Property managers in New Jersey are not specifically required to be licensed—although many of them do get accredited through organizations like the Institute of Real Estate Management, or IREM, and the New Jersey chapter of the Community Associations Institute (CAI-NJ). Numerous programs already exist to license and train property managers, which helps promote ethics and standards in the industry in addition to ensuring that community associations employ the best possible management staff.
License and Accreditation, Please
CAI offers several different levels of certification that range from managing community associations to accrediting companies that specialize in community association management. Some of the available accreditation titles include Certified Manager of Community Associations (CMCA), Professional Community Association Manager (PCAM), Association Management Specialist (AMS), and Large Scale Manager (LSM).
Curt Macysyn, executive vice president of CAI-NJ in West Trenton, says that at this point becoming a property manager isn't considered a concrete career path, but that with the proliferation of various training programs and even courses that could be offered by community colleges, more people will be attracted to the profession. For those already involved in the industry, Macysyn says, "the whole premise behind the accreditation program is to allow managers to gain professional development, which will allow them to be better in their positions." That benefits associations as well, because they will be more comfortable hiring someone who's gone through the professional development program and thus possesses the proper training and techniques. "The idea of the training is to assist managers in becoming well-rounded leaders in their own community," Macysyn says. Those who take advantage of it, he continues, represent the upper echelon of managers in the industry.
He describes the courses provided by CAI-NJ as being related to the inner workings of an association. Managers would take courses dealing with financial management, such as how to deal with their budget line items and reserve accounts, risk management, which relates to insurance situations and minimizing risk, making sure that the association has proper insurance coverage, and also governance, which covers association bylaws, board relationships and facilities management. "It's a wide range of offerings," Macysyn says, "and there's also a new certification, Large Scale Manager, which gives a distinction to some of these large scale communities that have been popping up that are almost like mini-municipalities."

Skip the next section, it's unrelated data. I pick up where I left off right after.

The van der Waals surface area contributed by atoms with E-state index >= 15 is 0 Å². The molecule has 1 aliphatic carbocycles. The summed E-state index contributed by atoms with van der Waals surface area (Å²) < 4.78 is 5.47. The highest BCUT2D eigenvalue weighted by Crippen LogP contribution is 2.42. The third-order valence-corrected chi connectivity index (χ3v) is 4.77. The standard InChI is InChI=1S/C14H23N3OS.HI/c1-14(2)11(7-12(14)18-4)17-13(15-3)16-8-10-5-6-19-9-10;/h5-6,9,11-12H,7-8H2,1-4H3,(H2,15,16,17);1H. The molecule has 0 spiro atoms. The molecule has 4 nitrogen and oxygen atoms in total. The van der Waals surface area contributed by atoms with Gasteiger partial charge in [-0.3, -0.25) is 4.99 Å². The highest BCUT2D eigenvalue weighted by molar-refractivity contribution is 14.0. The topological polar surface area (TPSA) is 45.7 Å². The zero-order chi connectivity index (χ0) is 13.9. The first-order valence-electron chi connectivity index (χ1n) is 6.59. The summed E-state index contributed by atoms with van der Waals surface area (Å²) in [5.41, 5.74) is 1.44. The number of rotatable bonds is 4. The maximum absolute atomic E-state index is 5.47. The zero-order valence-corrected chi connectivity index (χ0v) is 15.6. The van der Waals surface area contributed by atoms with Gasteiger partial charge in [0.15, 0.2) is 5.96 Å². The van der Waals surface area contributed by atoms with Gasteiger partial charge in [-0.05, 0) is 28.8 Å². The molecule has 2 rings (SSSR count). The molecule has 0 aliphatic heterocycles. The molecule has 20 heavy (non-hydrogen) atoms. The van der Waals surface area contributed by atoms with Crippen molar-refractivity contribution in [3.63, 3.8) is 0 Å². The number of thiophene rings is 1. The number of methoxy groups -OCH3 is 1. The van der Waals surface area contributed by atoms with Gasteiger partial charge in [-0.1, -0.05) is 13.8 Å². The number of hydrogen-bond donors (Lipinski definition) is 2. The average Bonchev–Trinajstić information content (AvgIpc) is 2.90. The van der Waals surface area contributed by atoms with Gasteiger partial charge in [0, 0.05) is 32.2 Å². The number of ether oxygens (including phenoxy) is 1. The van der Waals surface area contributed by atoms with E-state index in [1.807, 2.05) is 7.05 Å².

IREM also promotes ethical real estate management practices through its credentialed membership programs, including the Certified Property Manager®, or CPM designation, the Accredited Residential Manager® (ARM) certification, and the Accredited Management Organization® (AMO) accreditation. The ARM and the CPM are the two main programs offered.
Raymond J. Perkins, an IREM instructor as well as a CPM and general manager of Harbour Management in Somers Point, New Jersey, describes IREM as the world leader in real estate management education whose purpose is to educate real estate managers, certify them to the public, and uphold a code of ethics, which is very stringent with IREM members. Perkins says IREM polices itself so that it can assure the public that the highest ethical standards are being kept. "They have programs in place to train and to certify accredited residential managers that would then receive an ARM designation, and they have training and criteria in place to take an individual to a certified property manager level," he says. That requires specific courses, the experience of managing a qualified portfolio of three years or more, and the completion of a management plan or management plan skills assessment. In addition, he says, they must take an IREM ethics course. "In both cases for the ARM and the CPM there is a conclusion exam after education is completed," Perkins adds. "One is the ARM exam and the other is the CPM exam, and that's a comprehensive exam on all the education the individual has taken."